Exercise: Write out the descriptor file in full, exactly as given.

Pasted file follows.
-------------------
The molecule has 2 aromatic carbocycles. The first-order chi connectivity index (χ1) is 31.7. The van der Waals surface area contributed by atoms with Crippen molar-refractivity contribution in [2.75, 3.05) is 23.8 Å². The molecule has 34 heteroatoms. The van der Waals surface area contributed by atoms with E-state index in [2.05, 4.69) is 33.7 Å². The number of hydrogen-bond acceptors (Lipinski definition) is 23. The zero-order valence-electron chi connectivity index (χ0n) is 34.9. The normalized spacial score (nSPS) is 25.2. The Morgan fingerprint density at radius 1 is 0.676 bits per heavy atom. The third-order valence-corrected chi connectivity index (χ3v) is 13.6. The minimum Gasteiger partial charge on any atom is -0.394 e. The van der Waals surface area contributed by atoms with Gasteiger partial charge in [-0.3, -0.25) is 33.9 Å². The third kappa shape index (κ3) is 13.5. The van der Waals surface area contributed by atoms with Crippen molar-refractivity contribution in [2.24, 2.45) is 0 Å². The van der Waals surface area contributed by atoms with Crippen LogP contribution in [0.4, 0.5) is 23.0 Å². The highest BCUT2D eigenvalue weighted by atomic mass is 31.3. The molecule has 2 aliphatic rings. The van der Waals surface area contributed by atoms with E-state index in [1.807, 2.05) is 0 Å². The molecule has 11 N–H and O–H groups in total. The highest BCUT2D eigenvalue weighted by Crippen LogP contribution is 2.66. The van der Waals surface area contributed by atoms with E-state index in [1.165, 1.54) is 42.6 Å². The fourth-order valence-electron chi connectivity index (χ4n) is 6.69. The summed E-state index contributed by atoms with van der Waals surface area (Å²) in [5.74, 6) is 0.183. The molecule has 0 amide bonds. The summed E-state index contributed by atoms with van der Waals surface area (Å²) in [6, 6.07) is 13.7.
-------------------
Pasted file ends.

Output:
The molecule has 2 aromatic carbocycles. The first-order chi connectivity index (χ1) is 31.7. The van der Waals surface area contributed by atoms with Crippen molar-refractivity contribution in [2.75, 3.05) is 23.8 Å². The molecule has 34 heteroatoms. The van der Waals surface area contributed by atoms with E-state index in [2.05, 4.69) is 33.7 Å². The number of hydrogen-bond acceptors (Lipinski definition) is 23. The zero-order valence-electron chi connectivity index (χ0n) is 34.9. The normalized spacial score (nSPS) is 25.2. The Morgan fingerprint density at radius 1 is 0.676 bits per heavy atom. The third-order valence-corrected chi connectivity index (χ3v) is 13.6. The minimum Gasteiger partial charge on any atom is -0.394 e. The van der Waals surface area contributed by atoms with Gasteiger partial charge in [-0.3, -0.25) is 33.9 Å². The third kappa shape index (κ3) is 13.5. The van der Waals surface area contributed by atoms with Crippen molar-refractivity contribution in [2.24, 2.45) is 0 Å². The van der Waals surface area contributed by atoms with Crippen LogP contribution in [0.4, 0.5) is 23.0 Å². The highest BCUT2D eigenvalue weighted by atomic mass is 31.3. The molecule has 2 aliphatic rings. The van der Waals surface area contributed by atoms with E-state index in [1.807, 2.05) is 0 Å². The molecule has 11 N–H and O–H groups in total. The highest BCUT2D eigenvalue weighted by Crippen LogP contribution is 2.66. The van der Waals surface area contributed by atoms with E-state index in [1.165, 1.54) is 42.6 Å². The fourth-order valence-electron chi connectivity index (χ4n) is 6.69. The summed E-state index contributed by atoms with van der Waals surface area (Å²) in [5.74, 6) is 0.183. The molecule has 0 amide bonds. The summed E-state index contributed by atoms with van der Waals surface area (Å²) in [6, 6.07) is 13.7.